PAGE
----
BRUNSWICK, Ga. -- Bond was denied Friday for one of the two teens charged with murder of a 13-month-old Brunswick boy.
Judge Stephen Kelley said De'Marquise Elkins' bond was denied in part because testimony showed he may have ties to gangs and poses a significant risk to the community.
Prosecutors tried Friday to paint a picture of Elkins as a gang member. They pointed to his body as evidence. A Glynn County police investigator testified that pictures taken of Elkins in jail after he was arrested for the murder of Antonio Santiago show tattoos signifying that Elkins is likely affiliated with gangs.
"The tattoo on Mr. Elkins' right arm, which is the name of his mother Karima, in the "I" there is a five point star that is common for People Nation gangs including the Bloods," explained Roderic Nohilly.
A snapshot of a MySpace page under the name of De'Marquise Elkins that First Coast News found shortly after his arrest shows a red bandana background and with the words "Blood Life."
"On his right upper arm, there are three burn marks in a triangle. The three marks are generally signified in gang culture the three places gang members will end up, the hospital, prison or the morgue," said Nohilly.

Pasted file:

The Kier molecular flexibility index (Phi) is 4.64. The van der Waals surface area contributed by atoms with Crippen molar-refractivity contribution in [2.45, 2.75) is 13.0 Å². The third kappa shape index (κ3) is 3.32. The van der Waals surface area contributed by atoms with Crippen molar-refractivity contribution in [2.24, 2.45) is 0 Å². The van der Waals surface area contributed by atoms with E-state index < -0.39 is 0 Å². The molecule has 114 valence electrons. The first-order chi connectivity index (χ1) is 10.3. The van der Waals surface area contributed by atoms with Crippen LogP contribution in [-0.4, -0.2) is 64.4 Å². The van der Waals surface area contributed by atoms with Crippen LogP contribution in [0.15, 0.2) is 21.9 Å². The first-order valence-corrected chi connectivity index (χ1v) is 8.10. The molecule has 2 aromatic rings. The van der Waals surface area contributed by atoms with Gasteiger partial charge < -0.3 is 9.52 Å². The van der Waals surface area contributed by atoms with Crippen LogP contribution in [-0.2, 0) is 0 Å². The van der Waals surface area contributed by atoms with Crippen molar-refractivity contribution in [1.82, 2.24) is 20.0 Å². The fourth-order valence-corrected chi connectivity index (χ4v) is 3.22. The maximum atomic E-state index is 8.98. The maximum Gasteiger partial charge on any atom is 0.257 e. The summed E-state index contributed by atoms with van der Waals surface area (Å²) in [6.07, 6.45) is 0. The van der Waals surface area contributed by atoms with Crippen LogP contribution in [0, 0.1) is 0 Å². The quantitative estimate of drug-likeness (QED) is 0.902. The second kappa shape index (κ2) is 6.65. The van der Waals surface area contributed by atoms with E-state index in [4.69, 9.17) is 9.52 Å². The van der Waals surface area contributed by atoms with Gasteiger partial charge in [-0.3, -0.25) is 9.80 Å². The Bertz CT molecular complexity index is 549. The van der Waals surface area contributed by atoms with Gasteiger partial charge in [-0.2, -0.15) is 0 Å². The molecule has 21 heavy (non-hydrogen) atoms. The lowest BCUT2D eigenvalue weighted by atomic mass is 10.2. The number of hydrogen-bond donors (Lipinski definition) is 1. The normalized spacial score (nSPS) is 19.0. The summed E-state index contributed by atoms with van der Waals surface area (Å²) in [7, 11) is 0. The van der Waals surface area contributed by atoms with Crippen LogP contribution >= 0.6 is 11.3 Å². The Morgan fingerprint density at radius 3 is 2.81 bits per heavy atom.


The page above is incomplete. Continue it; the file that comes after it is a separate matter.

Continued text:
Elkins' defense attorney questioned the investigator asking if he's ever seen "posers."
But according to the Brunswick police chief, a Violent Crimes Task Force created four months ago has found that more than a dozen gangs are operating in Glynn County.
"We've identified more than 120 members of gangs. The biggest one is we've identified 15 known gang units in this city and county," said Chief Tobe Green.
While Green won't comment on if he thinks the murder of Santiago may have been gang related, some residents say the crime has robbed them of their sense of security.
"I used to walk around my neighborhood for exercise at least three or four times a week and I haven't been out since. Just too nervous to go," resident Savanna Puterbaugh said.
Police are encouraging the community to report tips about gang activity to the Silent Witness Line at 912-267-5516. You can remain anonymous.
First Coast News